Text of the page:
When is the Best Time to Tap Maple Trees?
To tap a maple tree for sap, the sap needs to flow through the tree. For that to happen, there need to be temperatures switching back and forth between thawing and freezing. The best scenario to tap trees is when temperatures are in the 40s during the day and below freezing at night. This fluctuation in temperature varies by region.
Here’s a quick video of me explaining the earliest in the season I’ve ever tapped a tree:
Tools Required to Tap Maple Trees
- A hammer
- Drill with a ⅜” or 7/16″ drill bit
- Containers or buckets with lids to collect syrup
- Big boiling pan (large surface area is better)
- Candy thermometer or hydrometer
- Tapping spouts or spiles
- Syrup filter or wool felt
How to Tap a Maple Tree
- Before tapping a maple tree, clean your buckets or containers with a bleach solution to eliminate any bacteria.
- Drill a hole into the tree at a slight angle 1 1/2 – 2 inches deep and about 2-4 feet off the ground.
- Note: Do not attempt to tap a tree that is 10″ across or less. It’s too young and not ready to be drilled into. If you do, it could die. I actually use 12″ for as a minimum size before I tap.
- Use the hammer to pound in your tap. Don’t hammer too hard, or the bark will split, which will yield less sap. You only need to gently tap it in.
- Hang a container or bucket from the tap immediately. Put a lid on to keep bugs and twigs from getting inside the sap.
- Empty the buckets or containers once per day. After collecting the sap, either process it immediately or keep at a cool temperature until you’re ready.
This video explains some guidelines for tapping trees:
This chart is a useful tool to figure out the number of taps you need for each tree:
|Number of Taps
|Less than 10”
|0 (This will kill the tree)
|28” or larger
My figures may be a bit more conservative than others you might find, but I like to stay on the safe side and make sure I’m doing any damage to my maple trees by adding too many taps.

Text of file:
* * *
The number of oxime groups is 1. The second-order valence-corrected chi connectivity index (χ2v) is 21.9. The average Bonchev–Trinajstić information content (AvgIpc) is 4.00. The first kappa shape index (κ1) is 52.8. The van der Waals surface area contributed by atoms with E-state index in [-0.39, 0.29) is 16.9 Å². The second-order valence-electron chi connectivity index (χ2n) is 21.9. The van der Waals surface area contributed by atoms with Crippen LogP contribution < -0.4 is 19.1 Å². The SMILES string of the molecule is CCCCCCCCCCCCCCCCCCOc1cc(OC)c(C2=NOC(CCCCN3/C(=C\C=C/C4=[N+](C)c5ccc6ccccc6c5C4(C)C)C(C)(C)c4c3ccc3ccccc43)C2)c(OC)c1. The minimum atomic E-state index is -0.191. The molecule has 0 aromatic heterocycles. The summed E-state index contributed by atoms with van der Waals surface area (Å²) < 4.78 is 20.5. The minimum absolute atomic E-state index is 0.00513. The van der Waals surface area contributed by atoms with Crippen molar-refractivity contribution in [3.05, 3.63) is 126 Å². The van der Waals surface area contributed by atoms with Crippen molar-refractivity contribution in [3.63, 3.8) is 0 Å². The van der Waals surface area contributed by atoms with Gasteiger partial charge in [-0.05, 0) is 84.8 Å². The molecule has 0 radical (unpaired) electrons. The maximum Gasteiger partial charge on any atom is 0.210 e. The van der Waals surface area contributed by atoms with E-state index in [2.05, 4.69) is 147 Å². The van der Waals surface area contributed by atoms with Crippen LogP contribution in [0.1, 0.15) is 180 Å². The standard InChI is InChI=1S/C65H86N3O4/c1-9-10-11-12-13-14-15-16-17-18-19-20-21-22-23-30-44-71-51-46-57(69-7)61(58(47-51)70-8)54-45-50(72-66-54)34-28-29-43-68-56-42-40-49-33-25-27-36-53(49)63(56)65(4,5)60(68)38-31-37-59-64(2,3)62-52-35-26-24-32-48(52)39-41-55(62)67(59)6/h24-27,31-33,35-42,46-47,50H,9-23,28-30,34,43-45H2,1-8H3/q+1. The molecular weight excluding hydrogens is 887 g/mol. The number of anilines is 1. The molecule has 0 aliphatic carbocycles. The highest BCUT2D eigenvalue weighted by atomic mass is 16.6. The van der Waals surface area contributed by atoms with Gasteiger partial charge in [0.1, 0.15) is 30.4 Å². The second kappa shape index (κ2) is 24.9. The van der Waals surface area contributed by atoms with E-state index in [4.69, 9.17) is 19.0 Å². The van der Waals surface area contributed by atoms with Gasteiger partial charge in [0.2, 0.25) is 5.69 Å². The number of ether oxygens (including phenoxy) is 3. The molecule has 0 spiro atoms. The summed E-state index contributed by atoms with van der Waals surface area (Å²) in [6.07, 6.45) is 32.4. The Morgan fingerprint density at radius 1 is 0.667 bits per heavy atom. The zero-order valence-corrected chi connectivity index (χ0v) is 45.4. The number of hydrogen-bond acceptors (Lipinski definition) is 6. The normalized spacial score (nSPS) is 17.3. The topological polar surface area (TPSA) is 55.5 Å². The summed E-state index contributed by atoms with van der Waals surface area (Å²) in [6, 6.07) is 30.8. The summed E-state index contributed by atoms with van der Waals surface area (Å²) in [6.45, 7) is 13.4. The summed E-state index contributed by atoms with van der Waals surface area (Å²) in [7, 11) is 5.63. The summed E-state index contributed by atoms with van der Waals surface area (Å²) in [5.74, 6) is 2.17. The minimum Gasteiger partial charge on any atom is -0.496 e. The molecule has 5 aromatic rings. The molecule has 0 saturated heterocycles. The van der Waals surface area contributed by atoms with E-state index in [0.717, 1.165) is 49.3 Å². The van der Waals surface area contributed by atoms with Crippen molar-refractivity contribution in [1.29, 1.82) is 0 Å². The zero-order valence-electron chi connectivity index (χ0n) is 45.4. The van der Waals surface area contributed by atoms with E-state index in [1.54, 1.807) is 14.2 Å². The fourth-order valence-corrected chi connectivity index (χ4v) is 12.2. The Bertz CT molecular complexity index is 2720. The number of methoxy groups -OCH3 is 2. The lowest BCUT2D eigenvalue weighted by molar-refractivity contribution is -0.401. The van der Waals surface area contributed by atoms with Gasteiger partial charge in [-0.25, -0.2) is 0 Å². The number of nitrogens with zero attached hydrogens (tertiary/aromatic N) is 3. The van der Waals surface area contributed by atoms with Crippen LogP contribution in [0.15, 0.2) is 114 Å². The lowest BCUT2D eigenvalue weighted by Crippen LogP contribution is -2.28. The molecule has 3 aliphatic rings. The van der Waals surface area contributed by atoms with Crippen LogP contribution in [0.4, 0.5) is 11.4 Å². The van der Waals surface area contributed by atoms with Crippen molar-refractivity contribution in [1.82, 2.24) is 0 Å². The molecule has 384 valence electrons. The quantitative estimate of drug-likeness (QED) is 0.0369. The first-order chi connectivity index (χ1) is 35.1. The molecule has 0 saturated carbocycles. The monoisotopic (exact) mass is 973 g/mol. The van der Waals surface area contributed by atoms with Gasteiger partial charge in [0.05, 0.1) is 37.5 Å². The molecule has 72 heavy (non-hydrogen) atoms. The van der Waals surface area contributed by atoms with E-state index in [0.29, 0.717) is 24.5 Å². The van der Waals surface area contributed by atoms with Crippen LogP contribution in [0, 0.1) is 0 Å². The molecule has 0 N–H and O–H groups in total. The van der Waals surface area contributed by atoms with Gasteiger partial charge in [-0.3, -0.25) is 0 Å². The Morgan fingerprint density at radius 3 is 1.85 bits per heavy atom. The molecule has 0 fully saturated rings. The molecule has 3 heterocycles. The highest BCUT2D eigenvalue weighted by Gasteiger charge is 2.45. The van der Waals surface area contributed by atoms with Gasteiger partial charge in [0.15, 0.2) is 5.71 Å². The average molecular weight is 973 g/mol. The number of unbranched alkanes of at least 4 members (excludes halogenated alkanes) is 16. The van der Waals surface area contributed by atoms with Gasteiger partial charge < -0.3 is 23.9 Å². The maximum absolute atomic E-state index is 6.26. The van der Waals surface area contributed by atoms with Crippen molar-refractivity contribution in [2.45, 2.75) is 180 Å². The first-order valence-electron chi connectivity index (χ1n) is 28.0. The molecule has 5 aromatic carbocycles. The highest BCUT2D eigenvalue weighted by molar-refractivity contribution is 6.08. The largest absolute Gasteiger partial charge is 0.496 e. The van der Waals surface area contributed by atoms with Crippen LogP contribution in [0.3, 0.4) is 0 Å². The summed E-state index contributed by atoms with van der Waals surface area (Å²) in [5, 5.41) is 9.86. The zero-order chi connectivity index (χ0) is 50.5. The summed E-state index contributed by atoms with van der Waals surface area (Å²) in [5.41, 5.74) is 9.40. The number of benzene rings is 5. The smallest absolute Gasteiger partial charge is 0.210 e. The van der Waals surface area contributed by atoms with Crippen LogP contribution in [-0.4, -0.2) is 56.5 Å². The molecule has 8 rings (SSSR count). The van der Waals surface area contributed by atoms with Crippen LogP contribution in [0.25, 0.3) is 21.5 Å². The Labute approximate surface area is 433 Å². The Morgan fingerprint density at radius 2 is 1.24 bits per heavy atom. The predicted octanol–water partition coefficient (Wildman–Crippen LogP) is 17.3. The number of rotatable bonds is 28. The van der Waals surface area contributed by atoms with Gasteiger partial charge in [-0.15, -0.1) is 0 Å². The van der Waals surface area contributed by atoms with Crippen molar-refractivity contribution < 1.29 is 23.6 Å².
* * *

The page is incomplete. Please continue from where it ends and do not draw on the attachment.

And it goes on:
It’s also important to know what normal sap should look like. Typically, it’s a transparent liquid. Toward the end of tapping season, the sap may look slightly cloudy. As long as it’s not overly cloudy, it’s safe to consume.
How to Convert the Sap into Maple Syrup
All that really goes into converting the sap into maple syrup are boiling and evaporation processes. It’s best to do the boiling outside over a wood-burning stove, if possible. Here are the steps to making maple syrup:
- Boil water in your large pan to determine the boiling temperature on your thermometer. It’s best to do this outside over a wood or propane fire.
- Pour your sap into your large pan. The larger the pan, the quicker the sap will evaporate.
- Add more sap as the water begins to boil off.
- Once the sap gets darker and boils with slower bubbles, you’re in the last stages of boiling. When this happens, use your candy thermometer to check the temperature. The temperature should reach 7 degrees Fahrenheit above the boiling point of water. This is the reason for calibrating your thermometer in Step 1. When the sap reaches that point, then you officially have syrup.
- Strain the syrup through the filter or wool felt twice.
- Pour into sterilized jars for long-term canning or refrigerate.
Note: Since evaporation occurs, you’ll need at least ten gallons of sap before beginning the syrup making process. On average, it takes about 40 parts sap to make 1 part syrup.
Here’s a video of me outlining the evaporation process over a wood fire:
Here’s a video of me outlining the evaporation process using a propane turkey fryer:
Making Homemade Syrup from Any Maple Tree
Now you know that any maple tree can be used to make syrup and how to identify which type of maple tree you have in your yard.
If it’s known for making sweet syrup, tap into it and make some delicious homemade maple syrup for your homestead! You’re going to enjoy your pancakes more than you ever have before.
Check out the Maple Syrup page here on this website for more how-to info on making your own maple syrup from backyard maple trees. Or check these related posts below: